That brings us to a crossover between Batman and Catwoman. It’s a four-parter about eco-terrorists and a gas that’s rather tastelessly called “Xyklon-C”. Yikes. Putting that aside, I really like this story. AzBats is emotionally stunted and overwhelmed by Catwoman and he clearly assumes that her relationship with the real Batman will carry over with him. Every one of AzBats’ narrative captions about her is hilarious and creepy and clearly intentionally so. He even admits to “shameful dreams”. For her part, Catwoman knows he’s not the real Batman because the real one “reeks of pheromones” but AzBats is “virtually sterile”. Hee! I kind of feel like Doug Moench and Jo Duffy inadvertently wrote a comic about incels before that was even a thing Anyway, Commissioner Gordon also gives voice to his suspicion that this is a different guy, and that becomes a big thing in the next volume.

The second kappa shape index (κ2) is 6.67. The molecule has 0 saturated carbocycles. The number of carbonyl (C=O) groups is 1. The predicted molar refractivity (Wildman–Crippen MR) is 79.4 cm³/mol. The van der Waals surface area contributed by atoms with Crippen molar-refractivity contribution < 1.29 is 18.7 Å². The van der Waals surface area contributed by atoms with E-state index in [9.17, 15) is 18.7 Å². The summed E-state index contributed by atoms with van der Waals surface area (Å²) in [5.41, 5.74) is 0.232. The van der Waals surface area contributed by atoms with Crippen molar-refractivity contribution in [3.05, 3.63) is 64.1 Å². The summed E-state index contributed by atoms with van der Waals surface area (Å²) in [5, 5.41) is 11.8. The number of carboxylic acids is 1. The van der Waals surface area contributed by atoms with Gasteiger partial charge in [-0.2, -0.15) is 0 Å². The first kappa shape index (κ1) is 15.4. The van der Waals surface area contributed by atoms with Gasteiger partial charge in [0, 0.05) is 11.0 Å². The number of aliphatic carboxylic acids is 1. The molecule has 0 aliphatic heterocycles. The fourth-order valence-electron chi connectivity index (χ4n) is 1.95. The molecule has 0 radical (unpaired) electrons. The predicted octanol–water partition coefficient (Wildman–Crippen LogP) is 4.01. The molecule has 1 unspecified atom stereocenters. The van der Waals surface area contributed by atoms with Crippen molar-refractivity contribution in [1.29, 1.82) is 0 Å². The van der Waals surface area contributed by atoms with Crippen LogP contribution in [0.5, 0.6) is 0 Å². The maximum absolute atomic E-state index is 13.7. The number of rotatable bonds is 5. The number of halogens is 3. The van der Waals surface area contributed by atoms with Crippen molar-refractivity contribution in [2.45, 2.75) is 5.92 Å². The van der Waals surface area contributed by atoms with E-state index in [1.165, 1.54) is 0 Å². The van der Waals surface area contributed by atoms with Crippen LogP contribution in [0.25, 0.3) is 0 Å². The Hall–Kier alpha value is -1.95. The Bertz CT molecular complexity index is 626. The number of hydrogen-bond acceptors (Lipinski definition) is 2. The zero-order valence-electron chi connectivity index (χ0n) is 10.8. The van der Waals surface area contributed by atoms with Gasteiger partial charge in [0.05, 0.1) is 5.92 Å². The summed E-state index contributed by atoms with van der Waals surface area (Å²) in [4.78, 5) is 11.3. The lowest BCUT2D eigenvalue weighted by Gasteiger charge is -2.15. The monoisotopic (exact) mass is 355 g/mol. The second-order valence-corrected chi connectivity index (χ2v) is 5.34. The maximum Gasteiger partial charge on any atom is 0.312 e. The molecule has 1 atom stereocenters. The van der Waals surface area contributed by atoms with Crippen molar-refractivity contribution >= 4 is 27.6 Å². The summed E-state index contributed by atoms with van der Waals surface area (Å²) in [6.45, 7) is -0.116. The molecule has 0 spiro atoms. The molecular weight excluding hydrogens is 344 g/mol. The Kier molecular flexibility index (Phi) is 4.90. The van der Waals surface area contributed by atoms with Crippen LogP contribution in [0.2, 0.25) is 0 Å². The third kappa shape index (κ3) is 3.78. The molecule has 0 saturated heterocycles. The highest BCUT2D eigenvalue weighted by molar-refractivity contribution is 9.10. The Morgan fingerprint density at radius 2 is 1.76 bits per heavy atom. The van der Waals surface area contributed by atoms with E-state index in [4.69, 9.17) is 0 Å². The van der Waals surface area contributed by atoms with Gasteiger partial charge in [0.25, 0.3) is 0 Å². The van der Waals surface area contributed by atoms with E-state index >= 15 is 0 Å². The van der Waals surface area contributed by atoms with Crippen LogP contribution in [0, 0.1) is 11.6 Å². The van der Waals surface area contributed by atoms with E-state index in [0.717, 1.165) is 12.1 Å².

Reading these for the first time in a while – they’re surprisingly fun. I haven’t read the AzBats issues in a long time, and when they’re not taking up a year of Batman continuity, they’re a blast. Even the dumb stuff is dumb in a way that makes for some good reading. I’ll just warn you that the next volume is a lot more uneven, but despite the preponderance of mob enforcers, I recommend the first part of The Crusade.

Next week, we get a Joker story. You might be excited about that, but I’d ask you to rein in your expectations. But we also get the most pointlessly creepy Batman villain ever, an excellent Penguin appearance, and a story devoted to two of the minor Clayfaces. I can’t even pretend I’m not into that.